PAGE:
The estimated cost of extending Seattle’s light rail system to Ballard and West Seattle, as well as several other components of the Sound Transit 3 plan adopted by voters in 2015, has risen dramatically since last year, Sound Transit staffers told the agency’s executive committee Wednesday. The main factors driving the increase, according to the agency, are higher than anticipated property acquisition costs, higher costs for labor and materials, and unanticipated “soft costs,” including additional funding for contingencies.
The SoundTransitboard of directors will vote Thursday afternoon on what the body is calling the start of “major reforms” for how the agency handles fare enforcement.
If approved in Thursday’s vote, the proposed motion (PDF) would direct the creation of “a new fare enforcement/engagement program” and suspend all “civil infractions for fare evasion” until the board can vote “on an updated fare enforcement policy.” Continue reading →
New tracks for Connect 2020 (Image: Sound Transit)
The past weekend was supposed to be the final in a series of closures in the push to complete Sound Transit’s Connect 2020 project to hook the coming East Link light rail expansion to the city’s existing underground transit tunnel running from downtown to Pioneer Square.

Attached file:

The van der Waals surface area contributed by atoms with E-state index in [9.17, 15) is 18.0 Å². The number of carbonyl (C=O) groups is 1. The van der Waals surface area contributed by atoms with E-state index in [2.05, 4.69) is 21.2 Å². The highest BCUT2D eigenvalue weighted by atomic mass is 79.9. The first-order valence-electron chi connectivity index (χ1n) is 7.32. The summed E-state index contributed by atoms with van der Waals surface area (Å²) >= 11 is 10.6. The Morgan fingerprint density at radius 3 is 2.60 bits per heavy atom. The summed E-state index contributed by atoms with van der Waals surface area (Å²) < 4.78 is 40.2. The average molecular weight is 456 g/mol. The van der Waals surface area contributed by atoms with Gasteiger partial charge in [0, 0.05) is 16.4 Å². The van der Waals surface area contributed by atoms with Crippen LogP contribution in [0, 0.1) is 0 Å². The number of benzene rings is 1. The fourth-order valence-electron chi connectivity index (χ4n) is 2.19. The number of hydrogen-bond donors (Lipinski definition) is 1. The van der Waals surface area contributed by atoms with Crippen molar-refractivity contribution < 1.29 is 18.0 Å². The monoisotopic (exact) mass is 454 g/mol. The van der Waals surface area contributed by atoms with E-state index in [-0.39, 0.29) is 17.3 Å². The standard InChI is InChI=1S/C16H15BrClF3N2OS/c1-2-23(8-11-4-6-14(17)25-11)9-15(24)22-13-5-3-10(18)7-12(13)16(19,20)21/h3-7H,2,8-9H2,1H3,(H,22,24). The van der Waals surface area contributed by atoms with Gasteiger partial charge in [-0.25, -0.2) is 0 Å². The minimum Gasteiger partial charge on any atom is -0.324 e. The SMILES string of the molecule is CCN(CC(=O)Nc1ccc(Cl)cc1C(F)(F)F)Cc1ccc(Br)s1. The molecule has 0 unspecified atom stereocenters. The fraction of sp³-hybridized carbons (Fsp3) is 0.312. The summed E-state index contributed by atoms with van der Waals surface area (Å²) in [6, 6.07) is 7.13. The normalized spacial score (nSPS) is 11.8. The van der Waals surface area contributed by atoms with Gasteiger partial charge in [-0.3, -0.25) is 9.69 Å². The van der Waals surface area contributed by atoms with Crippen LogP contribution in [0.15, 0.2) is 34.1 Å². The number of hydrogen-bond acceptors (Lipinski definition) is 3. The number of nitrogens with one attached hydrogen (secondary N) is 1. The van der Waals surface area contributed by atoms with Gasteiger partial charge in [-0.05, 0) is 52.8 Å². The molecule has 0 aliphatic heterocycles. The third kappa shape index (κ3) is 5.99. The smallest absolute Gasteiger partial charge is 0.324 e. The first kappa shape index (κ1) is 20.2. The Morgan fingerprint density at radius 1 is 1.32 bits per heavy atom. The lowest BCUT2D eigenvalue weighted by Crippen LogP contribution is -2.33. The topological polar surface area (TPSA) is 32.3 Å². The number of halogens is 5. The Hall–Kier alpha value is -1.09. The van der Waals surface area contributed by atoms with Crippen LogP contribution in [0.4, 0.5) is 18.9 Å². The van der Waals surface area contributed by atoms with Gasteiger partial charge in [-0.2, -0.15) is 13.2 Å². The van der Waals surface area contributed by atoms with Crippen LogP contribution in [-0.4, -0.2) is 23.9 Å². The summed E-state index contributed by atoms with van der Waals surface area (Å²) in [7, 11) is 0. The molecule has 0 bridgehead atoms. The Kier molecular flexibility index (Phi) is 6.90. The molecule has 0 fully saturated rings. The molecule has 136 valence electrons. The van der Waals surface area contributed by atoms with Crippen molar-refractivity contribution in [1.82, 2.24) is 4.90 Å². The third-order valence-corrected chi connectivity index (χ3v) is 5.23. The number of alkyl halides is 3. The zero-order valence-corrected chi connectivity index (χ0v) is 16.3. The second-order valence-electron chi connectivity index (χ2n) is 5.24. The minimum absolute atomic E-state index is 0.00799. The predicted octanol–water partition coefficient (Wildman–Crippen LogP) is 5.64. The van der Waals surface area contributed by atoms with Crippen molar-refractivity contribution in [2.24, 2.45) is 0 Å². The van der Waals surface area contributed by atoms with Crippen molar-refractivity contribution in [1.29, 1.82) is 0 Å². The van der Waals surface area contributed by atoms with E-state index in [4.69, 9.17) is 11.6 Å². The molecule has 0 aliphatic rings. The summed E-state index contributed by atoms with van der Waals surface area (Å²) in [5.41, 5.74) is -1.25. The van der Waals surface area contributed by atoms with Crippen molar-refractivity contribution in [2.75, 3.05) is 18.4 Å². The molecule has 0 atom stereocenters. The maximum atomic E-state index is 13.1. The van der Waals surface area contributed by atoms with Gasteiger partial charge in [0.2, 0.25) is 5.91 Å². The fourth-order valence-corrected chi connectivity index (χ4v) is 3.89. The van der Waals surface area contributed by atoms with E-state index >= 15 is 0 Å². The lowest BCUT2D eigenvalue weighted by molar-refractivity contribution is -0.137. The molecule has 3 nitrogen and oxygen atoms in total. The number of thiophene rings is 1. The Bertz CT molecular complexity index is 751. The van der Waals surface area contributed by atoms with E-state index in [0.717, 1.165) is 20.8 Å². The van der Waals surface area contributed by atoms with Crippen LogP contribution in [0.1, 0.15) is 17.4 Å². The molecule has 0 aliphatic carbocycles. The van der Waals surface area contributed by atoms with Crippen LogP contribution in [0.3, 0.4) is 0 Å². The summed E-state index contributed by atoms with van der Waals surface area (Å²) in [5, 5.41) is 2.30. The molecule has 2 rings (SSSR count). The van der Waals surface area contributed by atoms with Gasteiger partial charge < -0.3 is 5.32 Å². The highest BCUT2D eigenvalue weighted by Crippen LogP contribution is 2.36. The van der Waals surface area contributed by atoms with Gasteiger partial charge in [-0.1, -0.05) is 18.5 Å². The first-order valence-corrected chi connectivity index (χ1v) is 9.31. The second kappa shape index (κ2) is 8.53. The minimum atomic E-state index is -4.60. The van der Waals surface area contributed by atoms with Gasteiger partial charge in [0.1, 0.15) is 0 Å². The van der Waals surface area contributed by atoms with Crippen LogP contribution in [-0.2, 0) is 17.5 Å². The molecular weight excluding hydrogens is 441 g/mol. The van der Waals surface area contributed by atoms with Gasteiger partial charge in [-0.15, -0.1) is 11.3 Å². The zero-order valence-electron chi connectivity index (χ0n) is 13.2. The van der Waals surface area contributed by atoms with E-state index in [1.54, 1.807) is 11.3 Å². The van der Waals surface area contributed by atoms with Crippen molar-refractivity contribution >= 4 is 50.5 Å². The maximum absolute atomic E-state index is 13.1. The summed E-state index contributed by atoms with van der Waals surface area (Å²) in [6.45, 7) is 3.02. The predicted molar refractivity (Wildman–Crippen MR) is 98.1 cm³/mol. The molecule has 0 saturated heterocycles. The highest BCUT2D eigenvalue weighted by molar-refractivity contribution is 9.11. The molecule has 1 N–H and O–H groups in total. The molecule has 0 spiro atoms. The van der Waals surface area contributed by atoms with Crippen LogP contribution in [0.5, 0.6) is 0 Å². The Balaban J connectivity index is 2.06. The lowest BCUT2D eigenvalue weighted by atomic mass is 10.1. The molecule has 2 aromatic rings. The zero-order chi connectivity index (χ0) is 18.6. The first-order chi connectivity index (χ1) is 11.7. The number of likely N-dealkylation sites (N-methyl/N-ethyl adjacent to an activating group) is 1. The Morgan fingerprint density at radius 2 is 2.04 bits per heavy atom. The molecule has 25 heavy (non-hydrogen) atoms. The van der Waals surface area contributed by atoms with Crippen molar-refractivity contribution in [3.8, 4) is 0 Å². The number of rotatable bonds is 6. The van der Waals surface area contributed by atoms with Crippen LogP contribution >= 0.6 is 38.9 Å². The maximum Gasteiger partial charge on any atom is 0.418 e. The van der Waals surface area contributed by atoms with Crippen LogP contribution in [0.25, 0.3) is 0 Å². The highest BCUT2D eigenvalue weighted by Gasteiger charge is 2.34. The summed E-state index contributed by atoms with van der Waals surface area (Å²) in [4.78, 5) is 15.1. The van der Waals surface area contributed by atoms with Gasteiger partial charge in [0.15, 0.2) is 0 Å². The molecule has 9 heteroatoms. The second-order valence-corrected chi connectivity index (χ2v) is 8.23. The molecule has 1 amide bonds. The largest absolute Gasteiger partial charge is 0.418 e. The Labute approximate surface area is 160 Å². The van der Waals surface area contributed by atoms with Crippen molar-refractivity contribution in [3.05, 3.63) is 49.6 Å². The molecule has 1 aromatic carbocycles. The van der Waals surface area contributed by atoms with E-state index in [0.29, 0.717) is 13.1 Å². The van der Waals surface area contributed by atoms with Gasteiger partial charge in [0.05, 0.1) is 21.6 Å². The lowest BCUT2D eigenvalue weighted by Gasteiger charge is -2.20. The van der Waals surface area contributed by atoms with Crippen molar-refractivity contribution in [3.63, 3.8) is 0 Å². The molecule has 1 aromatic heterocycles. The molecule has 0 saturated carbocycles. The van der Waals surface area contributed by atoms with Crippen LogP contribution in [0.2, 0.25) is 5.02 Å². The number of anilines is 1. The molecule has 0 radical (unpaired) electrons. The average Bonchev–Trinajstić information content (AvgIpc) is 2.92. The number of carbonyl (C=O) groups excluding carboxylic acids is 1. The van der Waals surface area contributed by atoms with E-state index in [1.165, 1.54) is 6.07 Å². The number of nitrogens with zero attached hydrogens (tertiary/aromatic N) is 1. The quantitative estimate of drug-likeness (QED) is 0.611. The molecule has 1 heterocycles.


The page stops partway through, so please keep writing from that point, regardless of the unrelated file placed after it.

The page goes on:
Looks like contractors will need some extra time after an issue was identified in some of the newly installed track: Continue reading →
Sound Transit contractors have reached the halfway point of this winter’s construction project to connect the coming East Link light rail expansion to the city’s existing underground transit tunnel running from downtown to Pioneer Square. What comes next this weekend is the second of three planned service disruptions with downtown stations completely closed from Friday 9 PM until Monday morning. “During that time, there will be no Link light rail service between Capitol Hill and SODO,” Sound Transit writes. “Shuttle buses will make surface stops at the closed stations. Fares will not be required for train or shuttle bus passengers.”
Then comes five more weeks of construction and a reversal of sorts for the single tracking solution Sound Transit has been using to keep trains running during the work:
When service resumes, Link passengers traveling through downtown will still need to make a transfer via the new center platform at Pioneer Square. However, the operating platform will have switched to the southbound platform at stations north of Pioneer Square and to the northbound platform at stations south of Pioneer Square. Extensive signage marking the change will be deployed, and Sound Transit ambassadors and security staff will be present to assist passengers in getting where they need to go.
Sound Transit says bikes will remain prohibited at Pioneer Square station throughout the construction. Riders with bikes must exit at University Street or International District/Chinatown stations.
The final planned weekend light rail closure is scheduled for March 14th and 15th.